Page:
Pres. Aquino’s Truth Commission

  • NOTE: This article was first posted on my old site on June 30, 2010. 

We must not forgive. We must not forget.

When a leader of a nation abused and desecrated the presidential power bestowed on him by the people and the constitution by virtue of his/her election as the highest executive official of the land, the next regime must see to it that justice is served in order to punish the guilty and deter future violation of oath of office and individual rights. Any form of presidential disregard or violation of the Constitution is worse than treason or any kind of ordinary heinous crime. As the highest elected official of the land, the president must uphold the rule of law, respect and always be faithful to his oath of office, and consecrate all his energies to the protection of individual rights. This is for the very reason that the president is constitutionally granted a vast depository of powers that can only be exercised by him and his alter egos or presidential appointees.

There is no doubt that former president Gloria Macapagal Arroyo abused her presidential powers during her 9-year term as commander-in-chief of the Philippine military. In her desperate efforts to cling on to political power by whatever means possible, Mrs. Arroyo issued a number of unconstitutional executive orders and utilized the power of the state and the military to silence dissent, to bribe the lawmakers in Congress, and to hunt down her political opponents. Her attempt to dissipate corruption scandals and to save herself from constitutional, legal and public condemnation led to the violation of individual rights.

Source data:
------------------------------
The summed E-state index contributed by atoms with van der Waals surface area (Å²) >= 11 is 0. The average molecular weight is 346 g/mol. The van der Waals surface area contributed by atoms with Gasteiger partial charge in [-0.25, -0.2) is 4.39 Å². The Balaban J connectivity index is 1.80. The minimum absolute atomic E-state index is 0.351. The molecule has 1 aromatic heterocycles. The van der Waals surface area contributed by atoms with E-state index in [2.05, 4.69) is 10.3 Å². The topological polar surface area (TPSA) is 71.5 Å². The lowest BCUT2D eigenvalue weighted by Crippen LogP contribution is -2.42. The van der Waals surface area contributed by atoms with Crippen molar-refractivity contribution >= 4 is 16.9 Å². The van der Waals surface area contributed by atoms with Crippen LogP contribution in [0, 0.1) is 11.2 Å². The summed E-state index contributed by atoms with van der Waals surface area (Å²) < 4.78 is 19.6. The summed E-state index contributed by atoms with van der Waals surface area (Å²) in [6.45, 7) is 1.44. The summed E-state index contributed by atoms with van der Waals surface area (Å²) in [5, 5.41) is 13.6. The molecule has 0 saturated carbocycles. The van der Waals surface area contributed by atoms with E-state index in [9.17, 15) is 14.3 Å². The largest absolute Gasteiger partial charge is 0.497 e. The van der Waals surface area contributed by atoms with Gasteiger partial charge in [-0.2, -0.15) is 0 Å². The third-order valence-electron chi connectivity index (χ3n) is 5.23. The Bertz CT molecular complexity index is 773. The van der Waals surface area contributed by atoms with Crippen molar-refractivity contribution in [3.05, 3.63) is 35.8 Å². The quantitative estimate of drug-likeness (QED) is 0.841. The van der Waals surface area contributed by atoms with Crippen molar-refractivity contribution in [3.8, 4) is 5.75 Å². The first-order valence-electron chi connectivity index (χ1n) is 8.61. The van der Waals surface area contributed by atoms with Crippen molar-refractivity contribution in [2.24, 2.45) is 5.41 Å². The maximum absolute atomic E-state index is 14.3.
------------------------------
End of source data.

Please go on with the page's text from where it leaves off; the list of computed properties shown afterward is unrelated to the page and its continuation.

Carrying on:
The 1987 Philippine Constitution enumerates the grounds for impeachment. These grounds are are culpable violation of the Constitution, bribery, graft and corruption, and betrayal of public trust. These offenses are considered “high crimes and misdemeanors” under the Philippine Constitution. The President, Vice President, Supreme Court justices, and members of the Constitutional Commission and Ombudsman are all considered impeachable officials under the Constitution. However, all these constitutional grounds for impeachments mean one thing- they constitute violations of oath of office, of the rule of law and of individual rights.

Unknown to many, the Constitution is the limitation of the powers of the state. It neither grants powers to the state nor provides additional mandate to state representatives other than what is being provided for in the charter. In order words, it limits state powers. Thus, when Mrs. Arroyo and her minions issued the infamous Presidential Proclamation 1020 that put the entire country under state of emergency, the Executive Order 464 that barred executive officials from exposing the sins of the appointing power, among other unconstitutional executive edicts, they were acting in contravention of the fundamental purpose of the Constitution- the protection of individual rights. This constitutional protection is founded on a philosophy that recognizes the nature of man as a living entity. Since we borrowed the fundamental concept of our Constitution from the American Constitution, ours is somehow founded on the philosophy of Aristotle who discovered the laws of identity and causality. His philosophy states that man is entitled to his inalienable rights in order to live as a freeman and as a human being. Every individual is entitled to his rights to life, liberty, property, and his pursuit of happiness, and no man- not even the king or the highest elected official of this nation- has the power or the right to deny any man of his inalienable rights.

Former President Arroyo must and ought to be investigated whether she has knowledge of the violation of individual rights by her and his appointees or whether she herself and some members of her family and close allies engaged in corruption activities during her stay in office. Every public official must always be accountable to the people. This is the essence of a free society, not democracy. This country, in order to be truly free, must adopt Republicanism and not democracy, and must be based on the right philosophy.